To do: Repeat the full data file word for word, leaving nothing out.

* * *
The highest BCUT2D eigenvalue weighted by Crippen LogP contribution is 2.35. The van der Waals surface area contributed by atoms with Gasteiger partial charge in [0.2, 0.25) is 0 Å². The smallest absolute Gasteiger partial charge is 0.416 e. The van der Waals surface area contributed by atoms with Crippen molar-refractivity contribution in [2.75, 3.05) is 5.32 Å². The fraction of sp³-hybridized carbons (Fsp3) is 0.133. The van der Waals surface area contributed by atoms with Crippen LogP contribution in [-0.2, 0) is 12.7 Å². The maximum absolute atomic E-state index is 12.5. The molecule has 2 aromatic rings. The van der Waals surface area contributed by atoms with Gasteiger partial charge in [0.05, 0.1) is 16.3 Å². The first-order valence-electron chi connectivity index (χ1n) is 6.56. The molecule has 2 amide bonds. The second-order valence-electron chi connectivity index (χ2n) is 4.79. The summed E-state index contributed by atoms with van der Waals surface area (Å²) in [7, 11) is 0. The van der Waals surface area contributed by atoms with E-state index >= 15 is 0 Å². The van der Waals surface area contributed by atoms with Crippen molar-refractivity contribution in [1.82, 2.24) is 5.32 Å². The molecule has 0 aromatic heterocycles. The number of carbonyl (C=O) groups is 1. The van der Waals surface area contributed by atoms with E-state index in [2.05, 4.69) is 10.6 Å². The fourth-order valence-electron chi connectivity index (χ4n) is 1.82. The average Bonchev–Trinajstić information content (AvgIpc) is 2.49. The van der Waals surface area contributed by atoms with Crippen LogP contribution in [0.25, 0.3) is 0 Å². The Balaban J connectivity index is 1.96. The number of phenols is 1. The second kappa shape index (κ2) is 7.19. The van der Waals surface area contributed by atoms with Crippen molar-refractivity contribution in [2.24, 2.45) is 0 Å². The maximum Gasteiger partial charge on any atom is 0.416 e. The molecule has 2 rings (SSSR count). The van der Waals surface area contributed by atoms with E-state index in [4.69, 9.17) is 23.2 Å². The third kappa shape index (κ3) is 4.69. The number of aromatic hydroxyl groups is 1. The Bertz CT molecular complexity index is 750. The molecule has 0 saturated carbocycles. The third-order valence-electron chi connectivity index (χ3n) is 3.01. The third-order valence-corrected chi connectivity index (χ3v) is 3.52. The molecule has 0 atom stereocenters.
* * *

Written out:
The highest BCUT2D eigenvalue weighted by Crippen LogP contribution is 2.35. The van der Waals surface area contributed by atoms with Gasteiger partial charge in [0.2, 0.25) is 0 Å². The smallest absolute Gasteiger partial charge is 0.416 e. The van der Waals surface area contributed by atoms with Crippen molar-refractivity contribution in [2.75, 3.05) is 5.32 Å². The fraction of sp³-hybridized carbons (Fsp3) is 0.133. The van der Waals surface area contributed by atoms with Crippen LogP contribution in [-0.2, 0) is 12.7 Å². The maximum absolute atomic E-state index is 12.5. The molecule has 2 aromatic rings. The van der Waals surface area contributed by atoms with Gasteiger partial charge in [0.05, 0.1) is 16.3 Å². The first-order valence-electron chi connectivity index (χ1n) is 6.56. The molecule has 2 amide bonds. The second-order valence-electron chi connectivity index (χ2n) is 4.79. The summed E-state index contributed by atoms with van der Waals surface area (Å²) in [7, 11) is 0. The van der Waals surface area contributed by atoms with E-state index >= 15 is 0 Å². The van der Waals surface area contributed by atoms with Crippen molar-refractivity contribution in [1.82, 2.24) is 5.32 Å². The molecule has 0 aromatic heterocycles. The number of carbonyl (C=O) groups is 1. The van der Waals surface area contributed by atoms with E-state index in [2.05, 4.69) is 10.6 Å². The fourth-order valence-electron chi connectivity index (χ4n) is 1.82. The average Bonchev–Trinajstić information content (AvgIpc) is 2.49. The van der Waals surface area contributed by atoms with Crippen LogP contribution in [0.25, 0.3) is 0 Å². The Balaban J connectivity index is 1.96. The number of phenols is 1. The second kappa shape index (κ2) is 7.19. The van der Waals surface area contributed by atoms with Crippen molar-refractivity contribution in [2.24, 2.45) is 0 Å². The maximum Gasteiger partial charge on any atom is 0.416 e. The molecule has 2 rings (SSSR count). The van der Waals surface area contributed by atoms with E-state index in [4.69, 9.17) is 23.2 Å². The third kappa shape index (κ3) is 4.69. The number of aromatic hydroxyl groups is 1. The Bertz CT molecular complexity index is 750. The molecule has 0 saturated carbocycles. The third-order valence-electron chi connectivity index (χ3n) is 3.01. The third-order valence-corrected chi connectivity index (χ3v) is 3.52. The molecule has 0 atom stereocenters.